Unlike two other news outlets in the city covering this story, we haven’t mentioned his name on CHS until now. Here’s why. The man who made the original complaint to the Department of Planning and Development about Volunteer Park Cafe’s land-use issues wasn’t the only neighbor to complain to the City of Seattle, a group forming to represent neighbors in the area says.
According to the group, the situation at 17th Ave and Galer isn’t Paul Jones vs. Volunteer Park Cafe. It’s a growing group of residents who live nearby and have concerns about the scale the popular restaurant is trying to achieve and who are concerned about what happens long after the cafe has served its last delicious, buttery scone.
“I think a neighborhood cafe is an asset to the community,” Volunteer Park Cafe neighbor Jones said. “But the issue is the growth that they have had. The expansion they have had is out of scale with what the neighborhood can support.”
Cliff Meyer also lives nearby and is acting as the unofficial spokesperson for the unofficial group forming to organize neighbors as Volunteer Park Cafe prepares to submit its application for a zoning change to permit it to continue operating as a restaurant in a building that is zoned for a grocery store. He says the group doesn’t speak for everyone, of course, but is doing what he can to talk with others in the area and get them involved. Meyer also reached out to us after seeing our post Tuesday morning about the latest in VPC’s process with the city. By the way, if you live in the area and would also like CHS to get your side of things on future neighborhood issues, we’re easy to reach — email@example.com. Don’t be shy.
Meyer, who works as a communications consultant, says the group is going by the name Volunteer Park Neighbors for now until somebody thinks of something better. And, he says, their mission isn’t to kick Volunteer Park Cafe out of the neighborhood.
“We think a compromise in which a business has certain limits would be wonderful for everyone,” Meyer said.
“This is not one next door neighbor that is doing something that is spiteful,” Meyer said. “This is a group of people who have been patient and polite and trying to work with the owners who feel like we have been backed into the corner.”
Meyer said he feels that the handful of neighbors who have filed complaints and who are working with the group have legitimate and fair issues that need to be raised — no matter how loved Volunteer Park Cafe is.
“I’ve been a customer and it’s great cafe,” Meyer said. “My family has enjoyed the cafe. We’ve spent hundreds of dollars. We felt like we were great neighbors.” But, like Jones, Meyer said that he and a half dozen other neighbors in the group are concerned about the restaurant’s growth and have specific areas of business they want to see addressed if Volunteer Park Cafe is going to continue to operate in the neighborhood.
Meyer listed the group’s priorities for CHS:
- Fire safety related to a busy commercial kitchen in a residential neighborhood
- Limited seating
- No crowding of sidewalk with patio seating
- Fix overflowing dumpsters
- Better solution for delivery trucks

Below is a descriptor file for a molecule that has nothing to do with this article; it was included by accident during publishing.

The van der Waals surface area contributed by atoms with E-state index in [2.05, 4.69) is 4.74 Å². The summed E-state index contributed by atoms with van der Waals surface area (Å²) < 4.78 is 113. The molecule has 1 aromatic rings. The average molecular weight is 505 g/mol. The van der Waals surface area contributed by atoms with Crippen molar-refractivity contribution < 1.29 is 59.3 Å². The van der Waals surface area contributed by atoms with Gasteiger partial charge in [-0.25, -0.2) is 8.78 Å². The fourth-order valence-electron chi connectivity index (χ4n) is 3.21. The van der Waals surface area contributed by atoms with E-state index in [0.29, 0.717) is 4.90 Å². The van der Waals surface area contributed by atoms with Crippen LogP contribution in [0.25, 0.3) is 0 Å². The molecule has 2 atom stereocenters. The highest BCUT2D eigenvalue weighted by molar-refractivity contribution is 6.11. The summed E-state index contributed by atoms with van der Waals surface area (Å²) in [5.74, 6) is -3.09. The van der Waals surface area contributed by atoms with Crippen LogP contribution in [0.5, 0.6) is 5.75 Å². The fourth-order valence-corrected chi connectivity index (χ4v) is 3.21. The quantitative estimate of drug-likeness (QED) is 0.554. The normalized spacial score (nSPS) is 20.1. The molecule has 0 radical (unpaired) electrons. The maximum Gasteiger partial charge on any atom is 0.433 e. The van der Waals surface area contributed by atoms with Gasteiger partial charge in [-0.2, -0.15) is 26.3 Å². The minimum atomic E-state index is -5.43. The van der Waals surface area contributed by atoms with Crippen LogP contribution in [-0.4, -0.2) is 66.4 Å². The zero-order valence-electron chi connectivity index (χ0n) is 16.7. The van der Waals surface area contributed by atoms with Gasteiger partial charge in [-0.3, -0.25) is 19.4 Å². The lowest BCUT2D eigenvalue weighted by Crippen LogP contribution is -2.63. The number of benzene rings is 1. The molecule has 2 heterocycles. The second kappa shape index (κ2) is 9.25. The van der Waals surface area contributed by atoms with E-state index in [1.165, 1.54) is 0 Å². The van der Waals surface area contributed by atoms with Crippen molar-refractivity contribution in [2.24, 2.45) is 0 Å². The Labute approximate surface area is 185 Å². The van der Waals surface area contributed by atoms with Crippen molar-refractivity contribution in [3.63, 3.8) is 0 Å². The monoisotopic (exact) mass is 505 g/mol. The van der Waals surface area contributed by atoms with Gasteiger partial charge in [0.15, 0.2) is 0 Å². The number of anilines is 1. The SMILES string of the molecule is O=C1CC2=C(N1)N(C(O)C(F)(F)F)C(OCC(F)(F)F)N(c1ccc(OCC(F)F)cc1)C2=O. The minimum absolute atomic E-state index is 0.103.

- Limited operating hours and patio and garden hours
Better parking solutions
Jones, who works in the contracting and construction business, said he has known about the zoning for the space since he moved into the neighborhood 31 years ago and a grocery store operated on the corner. He said back when he was making the decision to buy the house neighboring the old grocery, he was concerned about the future of the store and spent an hour down at City Hall talking with staff about the limitations for the space.
When the cafe first opened, Jones said its scale wasn’t a problem for the street. But dinner hours, a more and more crowded sidewalk seating set-up, increased popularity and traffic and, finally, the plans VPC started making for its garden dining area convinced him that something needed to be done.
Jones said he took his concerns up with the cafe in February and was informed that the owners had been advised by a lawyer that their use of the space was legitimate. Jones said he knew better and filed the complaint with DPD in May.
Jones also tells CHS that he didn’t intend to be part of the story. “You’re the first people I’ve talked to,” Jones said. “When I made the complaint, the city said my name would be confidential. ‘We highly recommend you not communicate with the owner and that you allow the city to handle this,’ they said.”
When CHS asked DPD staff to provide names of neighbors who had complained in the situation, we were told the names of complainants were confidential.
Jones’ name getting mixed into this situation is only part of the communication problems that have also been in play. When Volunteer Park Cafe sent out information about their patio and plans for a garden and chicken coops to the media, Jones and Meyer say they neglected to talk to neighbors about the project.
“We’re confused by their inability to simply talk with neighbors,” Meyer said.
While Meyer didn’t rule out meeting with the cafe’s owners, nothing is planned and the group is focused on the change of use application and public process that will follow. Meyer said he feels the process will be his group’s opportunity to lay out their concerns and put conditions on how Volunteer Park Cafe operates on the street.
“A good public process is important if the cafe owners have no interest in actually working with the neighbors,” Meyer said.
Jones is thinking about his home on Capitol Hill.
“Restaurants come and go. We don’t know who will be the next tenant,” Jones said. “The neighbors are looking more in terms of long term.”
“I plan on being in this house forever,” Jones said. “Chances are, I’ll probably be in the neighborhood a lot longer than they will.”